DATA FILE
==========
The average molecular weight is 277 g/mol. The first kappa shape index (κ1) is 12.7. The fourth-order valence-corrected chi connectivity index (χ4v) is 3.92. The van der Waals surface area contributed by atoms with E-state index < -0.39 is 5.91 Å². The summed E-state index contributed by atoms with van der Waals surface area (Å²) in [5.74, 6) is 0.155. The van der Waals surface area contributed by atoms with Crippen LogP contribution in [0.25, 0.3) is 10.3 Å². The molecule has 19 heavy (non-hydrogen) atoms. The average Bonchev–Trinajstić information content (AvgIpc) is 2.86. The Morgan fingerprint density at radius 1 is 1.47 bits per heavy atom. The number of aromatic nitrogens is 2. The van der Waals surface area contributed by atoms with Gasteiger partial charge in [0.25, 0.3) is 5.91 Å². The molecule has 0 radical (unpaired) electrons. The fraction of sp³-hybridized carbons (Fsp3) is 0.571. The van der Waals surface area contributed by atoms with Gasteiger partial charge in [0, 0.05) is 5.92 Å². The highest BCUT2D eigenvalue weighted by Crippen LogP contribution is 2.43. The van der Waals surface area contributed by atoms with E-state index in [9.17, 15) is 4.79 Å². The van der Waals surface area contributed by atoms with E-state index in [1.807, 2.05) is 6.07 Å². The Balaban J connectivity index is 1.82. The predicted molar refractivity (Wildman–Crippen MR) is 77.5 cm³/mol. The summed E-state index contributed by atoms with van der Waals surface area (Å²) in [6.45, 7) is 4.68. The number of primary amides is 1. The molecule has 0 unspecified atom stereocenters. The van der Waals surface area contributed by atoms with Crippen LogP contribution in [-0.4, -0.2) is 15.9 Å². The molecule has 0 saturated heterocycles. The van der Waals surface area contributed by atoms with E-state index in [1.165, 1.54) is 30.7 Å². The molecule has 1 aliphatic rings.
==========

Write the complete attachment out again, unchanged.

The average molecular weight is 277 g/mol. The first kappa shape index (κ1) is 12.7. The fourth-order valence-corrected chi connectivity index (χ4v) is 3.92. The van der Waals surface area contributed by atoms with E-state index < -0.39 is 5.91 Å². The summed E-state index contributed by atoms with van der Waals surface area (Å²) in [5.74, 6) is 0.155. The van der Waals surface area contributed by atoms with Crippen LogP contribution in [0.25, 0.3) is 10.3 Å². The molecule has 19 heavy (non-hydrogen) atoms. The average Bonchev–Trinajstić information content (AvgIpc) is 2.86. The Morgan fingerprint density at radius 1 is 1.47 bits per heavy atom. The number of aromatic nitrogens is 2. The van der Waals surface area contributed by atoms with Gasteiger partial charge in [0.25, 0.3) is 5.91 Å². The molecule has 0 radical (unpaired) electrons. The fraction of sp³-hybridized carbons (Fsp3) is 0.571. The van der Waals surface area contributed by atoms with Gasteiger partial charge in [0, 0.05) is 5.92 Å². The highest BCUT2D eigenvalue weighted by Crippen LogP contribution is 2.43. The van der Waals surface area contributed by atoms with E-state index in [9.17, 15) is 4.79 Å². The van der Waals surface area contributed by atoms with E-state index in [1.807, 2.05) is 6.07 Å². The Balaban J connectivity index is 1.82. The predicted molar refractivity (Wildman–Crippen MR) is 77.5 cm³/mol. The summed E-state index contributed by atoms with van der Waals surface area (Å²) in [6.45, 7) is 4.68. The number of primary amides is 1. The molecule has 0 unspecified atom stereocenters. The van der Waals surface area contributed by atoms with Crippen LogP contribution in [-0.4, -0.2) is 15.9 Å². The molecule has 0 saturated heterocycles. The van der Waals surface area contributed by atoms with E-state index in [1.165, 1.54) is 30.7 Å². The molecule has 1 aliphatic rings.